In relation to body weight, half of the subjects reported that they maintained their weight and a third of the subjects reported an increase in body weight. In studies carried out during confinement in the Spanish population, Battle et al. described a higher caloric intake with a lower nutritional quality, estimating a 6% increase in caloric intake in relation to pre-pandemic trends [16], and the survey carried out by the Spanish Society for the Study of Obesity reported a weight gain in 49.8% of the respondents, which ranged between 1 and 3 kg, attributed to a higher dietary caloric intake and, above all, to a reduction in physical activity [30]. However, Pérez Rodrigo et al. [19] observed a trend towards a greater consumption of healthy foods, with less consumption of foods of less nutritional interest, and an increase in the practice of cooking at home. This change towards healthier dietary patterns was also observed by Rodriguez Pérez et al., as mentioned previously. Therefore, although changes in eating habits and physical exercise were difficult to maintain in the long term, in our population studied during post-lockdown we observed the maintenance of this healthier dietary pattern [13].
Although these data could not be extrapolated to the entire Spanish population as it was a convenience sample, they coincided with the data published by the Spanish Ministry of Agriculture, Fisheries and Food on the consumption habits of Spanish households during the month of March 2020, which showed a greater presence of vegetables, legumes, rice or dairy products in the shopping basket, as well as a greater demand for fish and fishery products [31].
Finally, the questionnaire was a valid and suitable tool to assess the dietary and lifestyle changes, although this study has certain limitations, including its cross-sectional design which prevented us from observing causality, as well as the use of the online survey which could have underreported certain aspects such as alcohol or tobacco consumption. Moreover, further questionnaires would be helpful to assess dietary habit changes during the post-confinement period, in order to provide dietary advice for the Spanish population.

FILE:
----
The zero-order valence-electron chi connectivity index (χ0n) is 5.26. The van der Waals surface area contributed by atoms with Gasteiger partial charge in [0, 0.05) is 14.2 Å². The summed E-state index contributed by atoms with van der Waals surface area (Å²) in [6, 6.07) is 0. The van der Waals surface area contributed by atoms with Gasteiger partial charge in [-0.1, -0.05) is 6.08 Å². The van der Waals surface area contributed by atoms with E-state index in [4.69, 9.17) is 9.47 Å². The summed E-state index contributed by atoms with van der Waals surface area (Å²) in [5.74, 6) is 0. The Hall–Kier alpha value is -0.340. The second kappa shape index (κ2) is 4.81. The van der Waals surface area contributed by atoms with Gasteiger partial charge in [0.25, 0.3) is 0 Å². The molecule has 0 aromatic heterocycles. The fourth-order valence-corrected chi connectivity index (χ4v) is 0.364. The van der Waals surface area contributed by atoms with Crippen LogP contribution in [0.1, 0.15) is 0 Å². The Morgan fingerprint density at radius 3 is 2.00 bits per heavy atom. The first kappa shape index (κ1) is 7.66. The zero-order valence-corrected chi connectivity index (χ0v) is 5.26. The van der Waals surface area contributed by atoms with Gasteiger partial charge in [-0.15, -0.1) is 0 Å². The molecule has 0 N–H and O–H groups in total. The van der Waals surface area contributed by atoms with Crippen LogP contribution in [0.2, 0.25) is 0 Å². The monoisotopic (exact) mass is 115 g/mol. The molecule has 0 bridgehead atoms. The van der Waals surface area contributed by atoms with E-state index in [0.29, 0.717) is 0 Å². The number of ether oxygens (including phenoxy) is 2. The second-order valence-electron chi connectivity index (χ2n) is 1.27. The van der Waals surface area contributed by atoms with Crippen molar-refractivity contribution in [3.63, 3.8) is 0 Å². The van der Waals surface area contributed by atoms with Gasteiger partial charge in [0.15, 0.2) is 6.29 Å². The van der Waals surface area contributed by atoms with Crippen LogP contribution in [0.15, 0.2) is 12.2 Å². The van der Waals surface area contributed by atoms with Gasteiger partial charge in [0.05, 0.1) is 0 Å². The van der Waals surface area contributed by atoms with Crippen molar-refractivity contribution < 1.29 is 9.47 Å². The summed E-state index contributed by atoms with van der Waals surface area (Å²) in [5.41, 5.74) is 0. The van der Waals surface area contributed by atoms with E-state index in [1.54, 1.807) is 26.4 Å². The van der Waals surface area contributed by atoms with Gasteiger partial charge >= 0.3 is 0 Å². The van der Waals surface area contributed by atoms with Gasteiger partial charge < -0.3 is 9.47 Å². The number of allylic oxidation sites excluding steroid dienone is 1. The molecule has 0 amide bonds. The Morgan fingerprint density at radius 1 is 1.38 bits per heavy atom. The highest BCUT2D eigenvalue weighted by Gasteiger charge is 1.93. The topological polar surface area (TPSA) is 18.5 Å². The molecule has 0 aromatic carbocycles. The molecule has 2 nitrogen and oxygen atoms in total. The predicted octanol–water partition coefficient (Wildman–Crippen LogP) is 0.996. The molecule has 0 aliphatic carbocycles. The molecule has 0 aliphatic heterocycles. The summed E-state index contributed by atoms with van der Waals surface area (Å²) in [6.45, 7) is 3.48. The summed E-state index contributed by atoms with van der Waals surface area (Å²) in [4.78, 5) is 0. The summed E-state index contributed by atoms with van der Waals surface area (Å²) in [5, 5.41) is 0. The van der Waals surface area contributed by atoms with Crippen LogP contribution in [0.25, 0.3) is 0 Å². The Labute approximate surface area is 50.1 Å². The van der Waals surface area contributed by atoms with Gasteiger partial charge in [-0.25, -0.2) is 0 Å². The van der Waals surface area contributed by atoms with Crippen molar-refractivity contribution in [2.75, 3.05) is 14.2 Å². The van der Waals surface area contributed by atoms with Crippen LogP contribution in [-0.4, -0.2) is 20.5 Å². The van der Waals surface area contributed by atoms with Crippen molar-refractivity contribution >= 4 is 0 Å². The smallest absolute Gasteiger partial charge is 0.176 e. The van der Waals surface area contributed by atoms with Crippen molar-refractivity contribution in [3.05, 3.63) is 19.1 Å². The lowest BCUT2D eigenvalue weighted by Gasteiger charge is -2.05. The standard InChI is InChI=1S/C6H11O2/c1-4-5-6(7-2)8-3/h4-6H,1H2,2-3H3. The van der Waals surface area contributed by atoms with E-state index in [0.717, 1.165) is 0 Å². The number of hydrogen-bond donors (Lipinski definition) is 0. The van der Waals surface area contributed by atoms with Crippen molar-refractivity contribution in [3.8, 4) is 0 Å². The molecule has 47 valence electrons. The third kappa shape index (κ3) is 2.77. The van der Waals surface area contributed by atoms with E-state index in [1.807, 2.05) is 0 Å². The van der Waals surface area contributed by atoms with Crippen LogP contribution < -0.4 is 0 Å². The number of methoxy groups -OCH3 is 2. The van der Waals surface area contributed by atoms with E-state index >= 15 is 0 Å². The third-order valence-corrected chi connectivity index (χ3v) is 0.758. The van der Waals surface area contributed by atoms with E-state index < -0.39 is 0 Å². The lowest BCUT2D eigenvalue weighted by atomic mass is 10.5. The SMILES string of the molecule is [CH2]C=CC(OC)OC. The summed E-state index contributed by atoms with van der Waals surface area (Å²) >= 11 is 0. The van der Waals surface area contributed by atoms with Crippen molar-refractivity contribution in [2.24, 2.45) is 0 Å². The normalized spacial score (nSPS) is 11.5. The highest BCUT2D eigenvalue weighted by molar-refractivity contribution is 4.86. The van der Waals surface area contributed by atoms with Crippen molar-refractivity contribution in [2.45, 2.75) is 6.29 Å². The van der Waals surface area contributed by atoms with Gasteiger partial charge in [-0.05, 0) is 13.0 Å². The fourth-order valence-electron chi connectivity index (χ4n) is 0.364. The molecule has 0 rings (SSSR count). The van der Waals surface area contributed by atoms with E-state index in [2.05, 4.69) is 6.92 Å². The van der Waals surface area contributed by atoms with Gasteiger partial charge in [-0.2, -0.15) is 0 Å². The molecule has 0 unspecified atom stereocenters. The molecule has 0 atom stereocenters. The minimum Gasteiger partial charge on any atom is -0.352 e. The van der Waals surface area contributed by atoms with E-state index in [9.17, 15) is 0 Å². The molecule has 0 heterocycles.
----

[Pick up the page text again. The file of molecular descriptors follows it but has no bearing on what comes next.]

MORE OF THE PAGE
5. Conclusions

The current study gave us information on how the lifestyle and dietary habits changed during the post-confinement period in the Spanish adult population. The data reported in the current study suggested that, during the post-confinement period, a substantial proportion of the population had healthy lifestyles and dietary habits, including the adequate consumption of fruits, vegetables and legumes, an adequate time spent preparing meals and the infrequent ordering of food at home. In addition, in the post-confinement period, most of the subjects performed physical exercise on a regular basis which, in the long term, could reduce the risk of several diseases (obesity, diabetes, cardiovascular diseases), taking into account that during confinement dietary and lifestyle habits were very limited due to the restriction of movements, which implied a lack of physical activity and access to local markets to obtain fresh foods. It would be desirable if the improvement in the lifestyle habits observed during the post-confinement period could be maintained in the long term as they would have a positive impact on the health of the Spanish population.

Supplementary Materials

The following are available online at, Table S1: Questionnaire used in the study.

Author Contributions

Conceptualization, M.L.-F.; methodology, C.Á.-G.; software, L.R.-G.; validation, M.D.L.H.; writing—review and editing, M.L.-F., J.D.-C., J.M.-F. All authors have read and agreed to the published version of the manuscript.


This research received no external funding.

Data Availability Statement

The data presented in this study are available on request from the corresponding authors.